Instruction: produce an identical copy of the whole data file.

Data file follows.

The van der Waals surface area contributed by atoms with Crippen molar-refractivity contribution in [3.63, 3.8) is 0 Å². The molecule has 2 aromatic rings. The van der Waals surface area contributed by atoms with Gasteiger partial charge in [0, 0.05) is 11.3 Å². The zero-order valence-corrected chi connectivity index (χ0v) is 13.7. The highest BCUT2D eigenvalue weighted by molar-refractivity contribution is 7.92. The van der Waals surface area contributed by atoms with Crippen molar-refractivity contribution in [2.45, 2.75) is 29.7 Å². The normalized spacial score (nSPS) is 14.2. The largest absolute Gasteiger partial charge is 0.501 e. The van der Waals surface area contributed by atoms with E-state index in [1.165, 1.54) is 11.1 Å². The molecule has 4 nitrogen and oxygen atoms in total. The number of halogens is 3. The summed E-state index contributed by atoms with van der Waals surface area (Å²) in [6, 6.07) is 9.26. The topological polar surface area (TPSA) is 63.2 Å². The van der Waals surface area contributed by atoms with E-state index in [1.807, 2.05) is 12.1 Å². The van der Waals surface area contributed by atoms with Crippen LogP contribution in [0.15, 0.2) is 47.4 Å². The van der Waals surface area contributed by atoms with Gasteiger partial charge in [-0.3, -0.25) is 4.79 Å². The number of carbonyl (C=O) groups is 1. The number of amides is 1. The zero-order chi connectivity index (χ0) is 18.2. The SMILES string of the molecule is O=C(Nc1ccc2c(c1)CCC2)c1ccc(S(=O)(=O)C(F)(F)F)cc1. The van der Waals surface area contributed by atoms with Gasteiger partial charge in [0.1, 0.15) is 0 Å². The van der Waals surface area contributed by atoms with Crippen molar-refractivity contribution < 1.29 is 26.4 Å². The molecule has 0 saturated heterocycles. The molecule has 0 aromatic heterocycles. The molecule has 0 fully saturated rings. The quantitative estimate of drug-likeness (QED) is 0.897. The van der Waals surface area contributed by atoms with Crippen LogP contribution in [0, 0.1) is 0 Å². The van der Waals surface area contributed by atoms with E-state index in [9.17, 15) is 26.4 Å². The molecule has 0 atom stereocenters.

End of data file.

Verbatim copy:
The van der Waals surface area contributed by atoms with Crippen molar-refractivity contribution in [3.63, 3.8) is 0 Å². The molecule has 2 aromatic rings. The van der Waals surface area contributed by atoms with Gasteiger partial charge in [0, 0.05) is 11.3 Å². The zero-order valence-corrected chi connectivity index (χ0v) is 13.7. The highest BCUT2D eigenvalue weighted by molar-refractivity contribution is 7.92. The van der Waals surface area contributed by atoms with Crippen molar-refractivity contribution in [2.45, 2.75) is 29.7 Å². The normalized spacial score (nSPS) is 14.2. The largest absolute Gasteiger partial charge is 0.501 e. The van der Waals surface area contributed by atoms with E-state index in [1.165, 1.54) is 11.1 Å². The molecule has 4 nitrogen and oxygen atoms in total. The number of halogens is 3. The summed E-state index contributed by atoms with van der Waals surface area (Å²) in [6, 6.07) is 9.26. The topological polar surface area (TPSA) is 63.2 Å². The van der Waals surface area contributed by atoms with E-state index in [1.807, 2.05) is 12.1 Å². The van der Waals surface area contributed by atoms with Crippen LogP contribution in [0.15, 0.2) is 47.4 Å². The van der Waals surface area contributed by atoms with Gasteiger partial charge in [-0.3, -0.25) is 4.79 Å². The number of carbonyl (C=O) groups is 1. The number of amides is 1. The zero-order chi connectivity index (χ0) is 18.2. The SMILES string of the molecule is O=C(Nc1ccc2c(c1)CCC2)c1ccc(S(=O)(=O)C(F)(F)F)cc1. The van der Waals surface area contributed by atoms with Gasteiger partial charge in [0.1, 0.15) is 0 Å². The van der Waals surface area contributed by atoms with Crippen molar-refractivity contribution < 1.29 is 26.4 Å². The molecule has 0 saturated heterocycles. The molecule has 0 aromatic heterocycles. The molecule has 0 fully saturated rings. The quantitative estimate of drug-likeness (QED) is 0.897. The van der Waals surface area contributed by atoms with Crippen LogP contribution in [0, 0.1) is 0 Å². The van der Waals surface area contributed by atoms with E-state index in [9.17, 15) is 26.4 Å². The molecule has 0 atom stereocenters.